Almond grower Don Davis doesn't mind getting caught in the middle of a trade war, as long as it's temporary and for a good cause.
The owner of 450 almond acres west of McFarland admits he hasn't paid much attention to President Donald Trump's decision to aggressively tax foreign imports — or China's retaliatory move to raise tariffs on California nuts and other U.S. products.
But Davis understands this much: It's going to hurt him financially for at least a year or two. His consolation is a belief Trump is doing the right thing.
"I think someone needed to stand up to ’em," he said of Trump taking on the Chinese. "But I just hope it's a process rather than an end result."
It's hard to say just how long the tariffs will remain in place, or how much they will lower prices paid to local farmers like Davis. But there's little doubt it's going to sting for a while.
Local almond and pistachio growers are bracing for an open-ended trade conflict economists say will hit the Central Valley hard, not only in the near term but potentially much longer because of their effect on hard-to-build relationships between buyers and sellers around the world.
"Those buyers will reluctantly move to somebody else, and once they've made the move it's hard to get them back," said Vernon Crowder, a retired banker focused on agriculture.
The Trump administration on Friday imposed a 25 percent tariff on $34 billion worth of Chinese imports, prompting China to fire back with duties totaling the same dollar value. Together with retaliatory tariffs by other countries, U.S. exports as a whole now face tariffs totaling some $75 billion.
China buys an estimated 6 percent of California ag exports. While no comparable figures are available for Kern, county officials note the local farming industry ships more frequently to China than to any other country. Last year, China imported locally grown almonds, carrots, cotton, grapes, oranges and pistachios.
Losing fewer than 10 percent of California's export customers would seem to pose only a small threat to the state's farmers. But economists say the problem multiplies because prices will fall across the board as that 6 percent looks for a home somewhere.
There is a bright side: Consumers can expect to pay somewhat lower prices for products like almonds, though the discount may trickle out gradually as excess almonds make their way into cereals and other products with nuts.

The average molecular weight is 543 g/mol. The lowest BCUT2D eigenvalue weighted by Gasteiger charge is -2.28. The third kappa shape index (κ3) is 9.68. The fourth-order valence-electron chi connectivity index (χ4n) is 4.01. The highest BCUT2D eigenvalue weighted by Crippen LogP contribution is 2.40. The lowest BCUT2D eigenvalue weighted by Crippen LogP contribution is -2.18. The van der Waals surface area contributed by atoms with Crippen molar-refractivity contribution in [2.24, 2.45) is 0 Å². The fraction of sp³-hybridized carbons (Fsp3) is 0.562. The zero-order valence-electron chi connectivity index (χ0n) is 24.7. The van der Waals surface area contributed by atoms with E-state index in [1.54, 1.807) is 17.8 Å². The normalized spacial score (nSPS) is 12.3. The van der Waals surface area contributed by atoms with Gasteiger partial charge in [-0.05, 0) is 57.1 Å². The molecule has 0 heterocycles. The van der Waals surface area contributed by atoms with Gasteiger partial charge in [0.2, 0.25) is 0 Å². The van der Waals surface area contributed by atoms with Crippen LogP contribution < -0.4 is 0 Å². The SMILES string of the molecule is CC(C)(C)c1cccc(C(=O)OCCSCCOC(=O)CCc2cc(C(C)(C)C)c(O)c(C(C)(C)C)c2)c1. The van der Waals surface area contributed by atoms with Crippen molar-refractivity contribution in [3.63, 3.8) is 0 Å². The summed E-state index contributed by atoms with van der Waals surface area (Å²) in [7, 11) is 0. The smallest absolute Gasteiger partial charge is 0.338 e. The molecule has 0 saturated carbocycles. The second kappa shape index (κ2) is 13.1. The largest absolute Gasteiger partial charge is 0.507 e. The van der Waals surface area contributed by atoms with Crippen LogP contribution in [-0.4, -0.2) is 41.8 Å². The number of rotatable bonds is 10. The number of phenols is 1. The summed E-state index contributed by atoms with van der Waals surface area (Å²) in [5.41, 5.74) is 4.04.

Farmers are expected to notice the change as soon as this fall, when sellers begin to get a sense of what almond prices will be for this year's harvest. What range prices will settle at is anyone's guess, but few expect Chinese consumers will happily pay for nuts after the price goes up 50 percent.
Outside California farming, the tariffs are expected to have a broad detrimental effect, raising costs for U.S. manufacturing and unsettling stock markets. The payoff, Trump and his advisers say, is China will eventually be forced to dial back its aggressive theft of U.S. intellectual property and other trade policies aimed at claiming the U.S.' global technological supremacy.
In the meantime, there is concern the Golden State's international farming competitors will ramp up production, replacing California products in China and other growing economies.
The executive director of the Kern County Farm Bureau, Beatris Espericueta Sanders, called it an "ugly situation" not likely to end any time soon. Worse, she noted, is that it comes as the industry faces other challenges, such as immigration, in which farmers must put their hope in legislators in Washington, D.C.
A solution some have proposed is simply to store excess nuts in warehouses. But Sanders said that's "not necessarily a great idea."
"We will have to store so much while we keep producing nuts," which she noted is a so-called permanent crop that can't easily be switched out to grow something else for a year or two. "It's really hard on the grower specifically."
Dan Sumner, an agricultural economist at UC Davis, sees trouble on many fronts. Whenever farmers install vineyard trellises or irrigation piping, he said, they're being hit by price increases resulting from new U.S. tariffs on imported steel.
On a bigger stage, the tariffs will lower U.S. incomes and increase unemployment, not to mention limiting the buying power of consumers in countries California growers hope to sell to, Sumner said. Plus, tariffs raise uncertainty, which he said deters business planning and investment.
Still, the situation should come as little surprise. Crowder pointed out how Trump pledged during his election campaign to crack down on immigration and confront China on its trading policies.
Given California farming's dependence on immigrant labor and fruit and nut exports, the rhetoric should have raised concern in the Central Valley. But judging by the pro-Trump signs he noticed driving through the area, he said, the threat seems to have been shrugged off.
"Now, the California ag industry ... is dealing with these realities," he said.
Sanders agreed with Crowder but added that the state's farmers have long voted Republican, prayed for good weather and hoped for the best.
"They have a faith in something bigger than politics, and this is what they've been taught generation after generation," she said. "It kind of seeps into their policy, their political choices."
Davis, the McFarland-area farmer, acknowledged he and other almonds growers face a painful adjustment, especially because of the hope many placed in China as a growing market for nuts. His biggest hope is that the tariffs end soon.
"If it's a permanent blockage between our nations," he said, "it's going to be terrible."